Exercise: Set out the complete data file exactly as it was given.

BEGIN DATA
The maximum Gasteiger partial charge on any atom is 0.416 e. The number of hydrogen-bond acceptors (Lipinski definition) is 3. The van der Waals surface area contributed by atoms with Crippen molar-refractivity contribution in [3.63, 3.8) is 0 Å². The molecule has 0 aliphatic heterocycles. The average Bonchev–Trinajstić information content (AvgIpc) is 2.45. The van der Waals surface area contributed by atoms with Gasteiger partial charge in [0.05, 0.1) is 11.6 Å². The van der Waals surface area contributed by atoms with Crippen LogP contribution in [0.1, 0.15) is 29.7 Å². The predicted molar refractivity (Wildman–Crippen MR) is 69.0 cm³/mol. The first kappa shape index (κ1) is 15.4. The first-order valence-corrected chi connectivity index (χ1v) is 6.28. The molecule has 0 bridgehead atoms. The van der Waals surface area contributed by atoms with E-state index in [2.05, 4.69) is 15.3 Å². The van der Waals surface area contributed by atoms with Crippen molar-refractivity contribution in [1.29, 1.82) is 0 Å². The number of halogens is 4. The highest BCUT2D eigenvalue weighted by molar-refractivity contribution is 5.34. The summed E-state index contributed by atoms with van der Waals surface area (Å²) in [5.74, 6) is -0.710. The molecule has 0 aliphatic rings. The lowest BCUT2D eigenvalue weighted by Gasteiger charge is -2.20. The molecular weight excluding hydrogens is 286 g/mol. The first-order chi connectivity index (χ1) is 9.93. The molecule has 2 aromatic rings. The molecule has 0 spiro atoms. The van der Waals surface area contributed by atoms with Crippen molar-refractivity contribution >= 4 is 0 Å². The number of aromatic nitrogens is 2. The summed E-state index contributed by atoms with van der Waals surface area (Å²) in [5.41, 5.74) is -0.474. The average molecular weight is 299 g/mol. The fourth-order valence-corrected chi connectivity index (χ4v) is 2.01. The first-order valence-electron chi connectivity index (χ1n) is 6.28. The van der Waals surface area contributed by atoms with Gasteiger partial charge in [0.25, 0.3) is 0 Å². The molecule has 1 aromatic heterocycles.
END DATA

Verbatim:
The maximum Gasteiger partial charge on any atom is 0.416 e. The number of hydrogen-bond acceptors (Lipinski definition) is 3. The van der Waals surface area contributed by atoms with Crippen molar-refractivity contribution in [3.63, 3.8) is 0 Å². The molecule has 0 aliphatic heterocycles. The average Bonchev–Trinajstić information content (AvgIpc) is 2.45. The van der Waals surface area contributed by atoms with Gasteiger partial charge in [0.05, 0.1) is 11.6 Å². The van der Waals surface area contributed by atoms with Crippen LogP contribution in [0.1, 0.15) is 29.7 Å². The predicted molar refractivity (Wildman–Crippen MR) is 69.0 cm³/mol. The first kappa shape index (κ1) is 15.4. The first-order valence-corrected chi connectivity index (χ1v) is 6.28. The molecule has 0 bridgehead atoms. The van der Waals surface area contributed by atoms with E-state index in [2.05, 4.69) is 15.3 Å². The van der Waals surface area contributed by atoms with Crippen molar-refractivity contribution in [1.29, 1.82) is 0 Å². The number of halogens is 4. The highest BCUT2D eigenvalue weighted by molar-refractivity contribution is 5.34. The summed E-state index contributed by atoms with van der Waals surface area (Å²) in [5.74, 6) is -0.710. The molecule has 0 aliphatic rings. The lowest BCUT2D eigenvalue weighted by Gasteiger charge is -2.20. The molecular weight excluding hydrogens is 286 g/mol. The first-order chi connectivity index (χ1) is 9.93. The molecule has 2 aromatic rings. The molecule has 0 spiro atoms. The van der Waals surface area contributed by atoms with Crippen molar-refractivity contribution >= 4 is 0 Å². The number of aromatic nitrogens is 2. The summed E-state index contributed by atoms with van der Waals surface area (Å²) in [5.41, 5.74) is -0.474. The average molecular weight is 299 g/mol. The fourth-order valence-corrected chi connectivity index (χ4v) is 2.01. The first-order valence-electron chi connectivity index (χ1n) is 6.28. The van der Waals surface area contributed by atoms with Gasteiger partial charge in [0.25, 0.3) is 0 Å². The molecule has 1 aromatic heterocycles.